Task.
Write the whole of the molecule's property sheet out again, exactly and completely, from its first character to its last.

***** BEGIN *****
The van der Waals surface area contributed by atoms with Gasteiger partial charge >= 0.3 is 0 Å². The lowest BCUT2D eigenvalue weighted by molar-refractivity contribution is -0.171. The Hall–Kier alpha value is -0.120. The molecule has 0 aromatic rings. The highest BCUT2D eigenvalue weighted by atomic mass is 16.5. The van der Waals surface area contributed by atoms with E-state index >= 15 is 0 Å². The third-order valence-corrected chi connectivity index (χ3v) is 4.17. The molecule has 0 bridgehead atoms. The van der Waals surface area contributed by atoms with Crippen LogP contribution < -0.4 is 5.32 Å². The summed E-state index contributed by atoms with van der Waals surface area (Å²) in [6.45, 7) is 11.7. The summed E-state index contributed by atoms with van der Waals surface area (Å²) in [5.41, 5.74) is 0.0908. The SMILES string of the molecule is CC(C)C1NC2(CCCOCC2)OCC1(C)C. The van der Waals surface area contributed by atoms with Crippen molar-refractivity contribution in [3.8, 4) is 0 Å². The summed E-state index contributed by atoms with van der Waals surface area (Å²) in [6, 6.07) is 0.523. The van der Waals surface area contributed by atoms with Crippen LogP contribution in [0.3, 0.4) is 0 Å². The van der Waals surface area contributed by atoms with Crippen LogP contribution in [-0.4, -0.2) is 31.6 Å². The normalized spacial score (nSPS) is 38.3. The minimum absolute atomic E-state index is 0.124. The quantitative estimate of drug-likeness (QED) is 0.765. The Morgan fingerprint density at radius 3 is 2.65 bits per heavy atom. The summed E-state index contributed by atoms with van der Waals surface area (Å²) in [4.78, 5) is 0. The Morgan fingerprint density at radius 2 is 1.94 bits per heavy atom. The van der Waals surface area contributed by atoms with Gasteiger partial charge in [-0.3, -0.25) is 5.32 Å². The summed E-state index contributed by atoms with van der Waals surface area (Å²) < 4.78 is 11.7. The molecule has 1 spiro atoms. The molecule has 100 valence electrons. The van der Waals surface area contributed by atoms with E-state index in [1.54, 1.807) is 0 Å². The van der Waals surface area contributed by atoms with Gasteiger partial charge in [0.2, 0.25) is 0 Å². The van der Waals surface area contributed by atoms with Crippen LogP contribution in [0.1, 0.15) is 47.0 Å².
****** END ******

The van der Waals surface area contributed by atoms with Gasteiger partial charge >= 0.3 is 0 Å². The lowest BCUT2D eigenvalue weighted by molar-refractivity contribution is -0.171. The Hall–Kier alpha value is -0.120. The molecule has 0 aromatic rings. The highest BCUT2D eigenvalue weighted by atomic mass is 16.5. The van der Waals surface area contributed by atoms with E-state index >= 15 is 0 Å². The third-order valence-corrected chi connectivity index (χ3v) is 4.17. The molecule has 0 bridgehead atoms. The van der Waals surface area contributed by atoms with Crippen LogP contribution < -0.4 is 5.32 Å². The summed E-state index contributed by atoms with van der Waals surface area (Å²) in [6.45, 7) is 11.7. The summed E-state index contributed by atoms with van der Waals surface area (Å²) in [5.41, 5.74) is 0.0908. The SMILES string of the molecule is CC(C)C1NC2(CCCOCC2)OCC1(C)C. The van der Waals surface area contributed by atoms with Crippen molar-refractivity contribution in [3.8, 4) is 0 Å². The summed E-state index contributed by atoms with van der Waals surface area (Å²) in [6, 6.07) is 0.523. The van der Waals surface area contributed by atoms with Crippen LogP contribution in [0.3, 0.4) is 0 Å². The van der Waals surface area contributed by atoms with Crippen LogP contribution in [-0.4, -0.2) is 31.6 Å². The normalized spacial score (nSPS) is 38.3. The minimum absolute atomic E-state index is 0.124. The quantitative estimate of drug-likeness (QED) is 0.765. The Morgan fingerprint density at radius 3 is 2.65 bits per heavy atom. The summed E-state index contributed by atoms with van der Waals surface area (Å²) in [4.78, 5) is 0. The Morgan fingerprint density at radius 2 is 1.94 bits per heavy atom. The van der Waals surface area contributed by atoms with Gasteiger partial charge in [-0.3, -0.25) is 5.32 Å². The summed E-state index contributed by atoms with van der Waals surface area (Å²) < 4.78 is 11.7. The molecule has 1 spiro atoms. The molecule has 100 valence electrons. The van der Waals surface area contributed by atoms with E-state index in [1.54, 1.807) is 0 Å². The van der Waals surface area contributed by atoms with Gasteiger partial charge in [0.2, 0.25) is 0 Å². The van der Waals surface area contributed by atoms with Crippen LogP contribution in [0.1, 0.15) is 47.0 Å².